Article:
Framing Universal Human Rights
Intentionally titled “Social Studies,” rather than, “History,” the curriculum of this department at Whitfield focuses on the experience of diverse historical actors and the study of diverse historical narratives. The teaching of critical thinking skills is emphasized, and a premium is placed on helping students learn how to integrate, analyze, synthesize, and evaluate both primary and secondary sources and to develop empathy for the people who lived in different times and places.
Students in Modern World History 10 are exploring the themes of power and equality through the lens of the Universal Declaration of Human Rights (UDHR). As students examined the UDHR they dissected its 30 articles, identifying purpose and theme repetition. Adopted in 1948 in response to the Holocaust and WWII, students developed a historical frame of reference through supportive readings and class discussions.
“At the beginning of this unit I asked the students to come up with topics they were interested in learning about in relation to the themes of power and equality and overwhelmingly they wrote down WWII and the Holocaust,” said faculty member Grace Barlow. “I hope they will gain perspective on the lives of others and gain a broader world view of what it means to be human.”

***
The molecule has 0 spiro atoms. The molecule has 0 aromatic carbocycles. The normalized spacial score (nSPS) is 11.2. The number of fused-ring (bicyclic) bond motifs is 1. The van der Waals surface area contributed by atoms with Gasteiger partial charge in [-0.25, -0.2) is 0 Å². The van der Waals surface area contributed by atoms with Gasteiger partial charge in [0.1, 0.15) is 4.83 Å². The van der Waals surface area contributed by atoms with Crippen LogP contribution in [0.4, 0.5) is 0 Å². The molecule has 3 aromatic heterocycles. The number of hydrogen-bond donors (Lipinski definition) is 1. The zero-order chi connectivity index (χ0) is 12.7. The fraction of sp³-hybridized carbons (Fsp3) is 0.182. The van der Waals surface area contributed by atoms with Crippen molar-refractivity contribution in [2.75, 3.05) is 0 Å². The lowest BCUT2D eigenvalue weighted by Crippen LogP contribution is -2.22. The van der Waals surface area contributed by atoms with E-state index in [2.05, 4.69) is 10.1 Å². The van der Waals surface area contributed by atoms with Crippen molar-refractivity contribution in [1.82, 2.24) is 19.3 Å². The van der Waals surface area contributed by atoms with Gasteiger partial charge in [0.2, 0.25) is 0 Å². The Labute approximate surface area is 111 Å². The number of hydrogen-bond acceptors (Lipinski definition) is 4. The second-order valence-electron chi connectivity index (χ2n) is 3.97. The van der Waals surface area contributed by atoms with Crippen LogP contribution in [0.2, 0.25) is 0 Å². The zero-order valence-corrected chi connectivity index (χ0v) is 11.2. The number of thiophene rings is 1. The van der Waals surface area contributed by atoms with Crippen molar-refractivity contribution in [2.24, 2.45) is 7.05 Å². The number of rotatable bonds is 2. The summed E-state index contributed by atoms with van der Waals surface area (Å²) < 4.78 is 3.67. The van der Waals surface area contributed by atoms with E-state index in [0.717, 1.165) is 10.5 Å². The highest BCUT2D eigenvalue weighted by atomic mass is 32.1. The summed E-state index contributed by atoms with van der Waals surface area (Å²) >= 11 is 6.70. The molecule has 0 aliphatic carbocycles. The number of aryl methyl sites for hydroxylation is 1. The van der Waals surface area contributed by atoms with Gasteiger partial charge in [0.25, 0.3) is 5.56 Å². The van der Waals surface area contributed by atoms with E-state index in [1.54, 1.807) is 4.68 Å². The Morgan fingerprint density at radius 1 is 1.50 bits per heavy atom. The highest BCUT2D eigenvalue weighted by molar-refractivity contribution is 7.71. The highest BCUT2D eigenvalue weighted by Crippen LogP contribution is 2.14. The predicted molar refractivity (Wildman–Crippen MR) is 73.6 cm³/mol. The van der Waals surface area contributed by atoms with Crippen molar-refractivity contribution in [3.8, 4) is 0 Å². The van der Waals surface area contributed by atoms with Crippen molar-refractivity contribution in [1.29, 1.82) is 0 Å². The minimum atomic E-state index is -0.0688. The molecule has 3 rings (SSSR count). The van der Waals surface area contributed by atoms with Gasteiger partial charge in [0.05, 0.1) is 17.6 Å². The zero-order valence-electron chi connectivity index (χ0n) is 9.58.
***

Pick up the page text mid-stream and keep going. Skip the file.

Sophomores were tasked with working together in small groups to first dissect the UDHR then to compare and contrast case studies of other mass atrocities including those in Cambodia, Rwanda, Bosnia, Burma/Myanmar, and Syria. Each group was assigned six of the UDHR’s articles to analyze in depth and then share their findings with the class in a group presentation. Finally, each student selected what they think are the top three non-negotiable human rights in the UDHR and wrote an essay defending their choices using what they learned from the case studies as evidence.
“I think it’s good that we are having these conversations so that we can be more informed about the concepts of power and equality as they relate to history and to current events,” said Savannah Harris ’22. “During our seminar discussions one of the questions we talk about is What can we do? because these atrocities keep happening. I think if we can try to care more about other people and their cultures that would help.”